Sophomores Take on Current World Issues in Annual Debates

If it’s the first two weeks of March and you come upon nattily dressed students rehearsing emphatic speeches in isolated corners, then you know it’s time for the annual rite of pre-Spring-Break passage, the Sophomore Debates.

Prompting the students to use their academic skills beyond the classroom, the Debates have them grapple with current, real-world issues, such as social-media censorship, repatriation of museum-held artifacts, abolishing gas-powered vehicles, and genetic modification of mosquitoes. Armed with their well-researched, incisive points, they then square off against their peers in other English 10 sections.

For more than 30 years, the English Department has asked students to apply the critical-thinking and essay-writing skills they’ve been developing to craft persuasive, well-delivered oral arguments. Working in three- or four-person groups, the students research independently, collaborate to build their cohesive team argument, write their individual speeches, and practice their delivery, a process that sometimes benefits them in ways they aren’t expecting.

“My debate was a really interesting experience because I was arguing a side that I didn’t completely agree with,” says Alexandra Fabbri ’23. “It was actually cool to look at a situation from another perspective, and it pushed me to become a more open-minded thinker.”

With pandemic restrictions preventing students from competing classes from gathering in one room to watch their classmates debate, they’ve instead joined together on Zoom to support and learn from one another.

“I absolutely loved delivering my arguments to the Zoom class because I got to embrace my theater skills in an academic setting,” Alexandra says. “I treated the debate like a performance, which made it feel so much more fun and less new and intimidating.”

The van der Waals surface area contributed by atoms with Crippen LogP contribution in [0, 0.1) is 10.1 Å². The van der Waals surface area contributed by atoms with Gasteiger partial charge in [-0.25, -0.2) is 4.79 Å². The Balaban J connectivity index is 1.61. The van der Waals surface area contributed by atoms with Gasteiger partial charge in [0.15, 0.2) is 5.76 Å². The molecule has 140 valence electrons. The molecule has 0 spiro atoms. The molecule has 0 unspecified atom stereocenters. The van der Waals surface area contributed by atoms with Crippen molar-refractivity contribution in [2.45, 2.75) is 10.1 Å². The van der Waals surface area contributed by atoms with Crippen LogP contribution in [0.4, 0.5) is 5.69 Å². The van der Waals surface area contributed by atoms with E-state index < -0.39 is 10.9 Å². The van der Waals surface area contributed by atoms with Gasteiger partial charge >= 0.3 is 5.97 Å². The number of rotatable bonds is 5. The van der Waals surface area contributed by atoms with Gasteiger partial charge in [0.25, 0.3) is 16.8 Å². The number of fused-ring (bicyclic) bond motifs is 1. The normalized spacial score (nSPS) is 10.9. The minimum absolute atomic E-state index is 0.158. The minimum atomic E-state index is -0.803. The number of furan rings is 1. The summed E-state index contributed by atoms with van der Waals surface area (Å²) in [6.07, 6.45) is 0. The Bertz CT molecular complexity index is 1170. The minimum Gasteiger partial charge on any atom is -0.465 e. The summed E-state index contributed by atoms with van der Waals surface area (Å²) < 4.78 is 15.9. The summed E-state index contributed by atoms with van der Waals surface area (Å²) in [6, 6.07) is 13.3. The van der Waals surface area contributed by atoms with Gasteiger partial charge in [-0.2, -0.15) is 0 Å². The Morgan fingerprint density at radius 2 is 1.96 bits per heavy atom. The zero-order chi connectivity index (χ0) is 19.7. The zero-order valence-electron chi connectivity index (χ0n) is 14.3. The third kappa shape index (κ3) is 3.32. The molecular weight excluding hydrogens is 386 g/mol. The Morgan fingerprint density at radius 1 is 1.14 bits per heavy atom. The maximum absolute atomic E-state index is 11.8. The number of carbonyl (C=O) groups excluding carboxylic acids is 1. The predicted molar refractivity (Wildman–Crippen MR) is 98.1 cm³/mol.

In turn, Jay Kulkarni ’23 brought his athletic experience to the debates. “For me, preparing for the debate was akin to preparing for a big game—butterflies in my stomach, going over the game plan in my mind, and visualizing the win,” he says. “During the five-minute prep time prior to the rebuttalist speaking, it felt like halftime of an intense football game with a tied score, where all of us come together to uplift each other and formulate a plan for the ‘second half’—the teamwork was exhilarating.”

Long-time English 10 teacher Beth McNamara notes, “Sophomore Debates are the perfect way to round out the winter term. Just as everyone is getting worn down, they find themselves pulling together to represent their section and compete against another class. It adds new spark, energy, and intensity right before the Break!”

To infuse a little friendly inter-class competition into the Debates, a three-person panel—comprising faculty/staff and juniors or seniors who excelled in their own Sophomore Debates—judges each match, but the students often realize that the project earns them other, much more significant rewards.

“Although winning the debate was definitely a high point,” Jay says, “what I valued most from the experience was the feeling of deep satisfaction from learning about censorship and leaving with a sense of expertise on the subject.”

 

(by Sharon Krauss, Upper School English Teacher)